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I Want My MSN TV?

Score another victory for couch spuds everywhere. Yesterday Microsoft (Nasdaq: MSFT  ) rolled out a new version of its MSN TV service aimed at bringing stored computer files, the Internet, and email to the boob tube.

Couch surfing isn't new. Indeed, Mr. Softy was one of the first to get comfy with Internet access by purchasing Web TV back in 1999 for nearly $500 million. The service was billed as a way for the unsophisticated to get easy access to the Web and email. But Web TV, renamed MSN TV in 2001, never really caught on as much as Microsoft would have liked.

With MSN TV 2, Mr. Softy hopes to change that. A $200 package that includes a wireless keyboard and remote control, MSN TV 2 requires a PC and an Internet connection and includes a service fee of $9.95 to $21.95 per month. It is expected to be widely available by the middle of this month.

The truth is, there isn't much that's new here. Although Microsoft hypes MSN TV's ability to bring stored video and music files from a PC to a TV, Apple (Nasdaq: AAPL  ) has enabled Mac users to do this for some time. No, it isn't necessarily easy, but it can be done. And Motley Fool Stock Advisor pick TiVo (Nasdaq: TIVO  ) already allows its subscribers to connect their computers to play stored digital photos and music over the tube. Its deal with Netflix (Nasdaq: NFLX  ) could also up the ante in video on demand.

That leaves email and Internet surfing as the most innovative features of MSN TV 2 -- not unlike the old Web TV. Maybe that's why I don't expect Microsoft's lead to last much longer. Nearly everyone in the computer and consumer electronics business has some vision for a "digital home" that includes set-top boxes, which make TV more interactive, including old Windows pal Intel (Nasdaq: INTC  ) .

And who's to say Time Warner (NYSE: TWX  ) won't revive AOL TV? Would it be any less appealing than the similarly named MSN TV? What about Yahoo! (Nasdaq: YHOO  ) TV? Of course, these offerings don't exist yet, and neither firm can blend the TV and computer expertise as can Microsoft, but so many interested parties are out there that a deal has to be just around the corner.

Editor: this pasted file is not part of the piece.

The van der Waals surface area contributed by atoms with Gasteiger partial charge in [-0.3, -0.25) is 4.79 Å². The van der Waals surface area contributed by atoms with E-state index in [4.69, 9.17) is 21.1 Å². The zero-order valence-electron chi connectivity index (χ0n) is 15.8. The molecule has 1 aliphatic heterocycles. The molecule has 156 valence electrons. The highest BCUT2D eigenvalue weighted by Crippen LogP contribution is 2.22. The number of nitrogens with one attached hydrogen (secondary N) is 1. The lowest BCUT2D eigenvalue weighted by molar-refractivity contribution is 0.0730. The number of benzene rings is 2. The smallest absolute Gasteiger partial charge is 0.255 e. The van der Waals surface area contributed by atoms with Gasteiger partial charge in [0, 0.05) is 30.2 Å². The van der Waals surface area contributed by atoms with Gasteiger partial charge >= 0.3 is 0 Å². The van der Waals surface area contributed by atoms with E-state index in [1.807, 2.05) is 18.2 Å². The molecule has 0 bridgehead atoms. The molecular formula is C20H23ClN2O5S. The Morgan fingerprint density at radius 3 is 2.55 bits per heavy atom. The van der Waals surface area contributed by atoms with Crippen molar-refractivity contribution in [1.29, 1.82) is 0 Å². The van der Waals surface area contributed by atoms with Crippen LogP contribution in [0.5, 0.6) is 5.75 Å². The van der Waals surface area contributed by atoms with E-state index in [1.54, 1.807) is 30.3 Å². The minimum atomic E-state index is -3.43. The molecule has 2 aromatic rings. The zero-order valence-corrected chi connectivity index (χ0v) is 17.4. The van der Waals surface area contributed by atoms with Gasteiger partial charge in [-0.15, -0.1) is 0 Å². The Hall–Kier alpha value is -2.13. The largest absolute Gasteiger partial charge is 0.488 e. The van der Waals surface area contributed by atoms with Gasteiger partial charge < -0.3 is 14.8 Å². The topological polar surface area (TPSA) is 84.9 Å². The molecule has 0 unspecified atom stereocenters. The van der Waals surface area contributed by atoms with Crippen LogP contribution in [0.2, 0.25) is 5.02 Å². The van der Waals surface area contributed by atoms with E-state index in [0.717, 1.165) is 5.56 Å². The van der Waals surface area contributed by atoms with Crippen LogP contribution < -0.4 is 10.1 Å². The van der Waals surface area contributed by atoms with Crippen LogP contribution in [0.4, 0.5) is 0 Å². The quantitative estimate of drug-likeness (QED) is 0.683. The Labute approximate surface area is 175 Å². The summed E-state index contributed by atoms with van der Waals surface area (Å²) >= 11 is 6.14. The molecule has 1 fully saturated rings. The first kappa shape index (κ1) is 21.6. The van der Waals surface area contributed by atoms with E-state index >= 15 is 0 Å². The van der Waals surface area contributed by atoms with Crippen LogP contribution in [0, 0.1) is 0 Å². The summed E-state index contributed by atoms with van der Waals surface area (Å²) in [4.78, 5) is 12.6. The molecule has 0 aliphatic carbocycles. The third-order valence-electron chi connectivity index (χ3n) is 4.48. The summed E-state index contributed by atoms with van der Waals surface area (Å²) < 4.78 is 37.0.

It wouldn't be right to simply dismiss Microsoft's latest outreach to the sedentary set just because previous forays have fallen flat. But do I want my MSN TV? Nah, I'll stick with my Mac for now.

For more TV-related Foolishness, read:

  • The Internet and TV are already a powerful one-two punch, says fellow Fool Rick Munarriz.
  • NBC TV isn't immune to hype-dealing and announced Jay Leno would retire from The Tonight Show in 2009.
  • Join couchmates Rick Munarriz, Dayana Yochim, and me as we review each week's business lessons on The Apprentice.

TiVo hasbeen featured in theMotley Fool Stock Advisor, a newsletter that helps individual investors find market-beating stocks. Sign up for six months, risk-free.

What will happen to TV in 10 years? Will it be all video on demand? Will we still have commercials? Share your views with other Fools on the Television Banter discussion board.

Fool contributor Tim Beyers thinks PCs are called personal computers for a reason; he just doesn't understand the idea of family surfing. Tim owns no shares of any company mentioned, and you can view his Fool profile here.

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